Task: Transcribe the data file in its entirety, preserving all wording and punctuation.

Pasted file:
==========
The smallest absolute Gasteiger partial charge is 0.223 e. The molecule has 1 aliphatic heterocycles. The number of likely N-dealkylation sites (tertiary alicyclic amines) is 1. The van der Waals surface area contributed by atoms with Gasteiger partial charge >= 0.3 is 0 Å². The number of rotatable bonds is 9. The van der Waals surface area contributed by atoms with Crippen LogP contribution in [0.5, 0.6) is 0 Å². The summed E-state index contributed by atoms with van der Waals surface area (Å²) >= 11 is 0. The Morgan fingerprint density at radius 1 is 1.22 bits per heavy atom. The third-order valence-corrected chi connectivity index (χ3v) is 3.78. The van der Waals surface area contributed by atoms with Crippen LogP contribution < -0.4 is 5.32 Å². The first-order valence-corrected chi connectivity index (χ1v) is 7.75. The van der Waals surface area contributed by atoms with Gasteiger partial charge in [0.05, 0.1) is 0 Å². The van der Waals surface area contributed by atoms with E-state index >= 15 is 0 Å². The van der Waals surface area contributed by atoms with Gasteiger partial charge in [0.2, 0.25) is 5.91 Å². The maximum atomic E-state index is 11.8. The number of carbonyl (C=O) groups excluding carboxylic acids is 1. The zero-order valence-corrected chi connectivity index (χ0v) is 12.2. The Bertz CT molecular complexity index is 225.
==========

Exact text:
The smallest absolute Gasteiger partial charge is 0.223 e. The molecule has 1 aliphatic heterocycles. The number of likely N-dealkylation sites (tertiary alicyclic amines) is 1. The van der Waals surface area contributed by atoms with Gasteiger partial charge >= 0.3 is 0 Å². The number of rotatable bonds is 9. The van der Waals surface area contributed by atoms with Crippen LogP contribution in [0.5, 0.6) is 0 Å². The summed E-state index contributed by atoms with van der Waals surface area (Å²) >= 11 is 0. The Morgan fingerprint density at radius 1 is 1.22 bits per heavy atom. The third-order valence-corrected chi connectivity index (χ3v) is 3.78. The van der Waals surface area contributed by atoms with Crippen LogP contribution < -0.4 is 5.32 Å². The first-order valence-corrected chi connectivity index (χ1v) is 7.75. The van der Waals surface area contributed by atoms with Gasteiger partial charge in [0.05, 0.1) is 0 Å². The van der Waals surface area contributed by atoms with E-state index >= 15 is 0 Å². The van der Waals surface area contributed by atoms with Gasteiger partial charge in [0.2, 0.25) is 5.91 Å². The maximum atomic E-state index is 11.8. The number of carbonyl (C=O) groups excluding carboxylic acids is 1. The zero-order valence-corrected chi connectivity index (χ0v) is 12.2. The Bertz CT molecular complexity index is 225.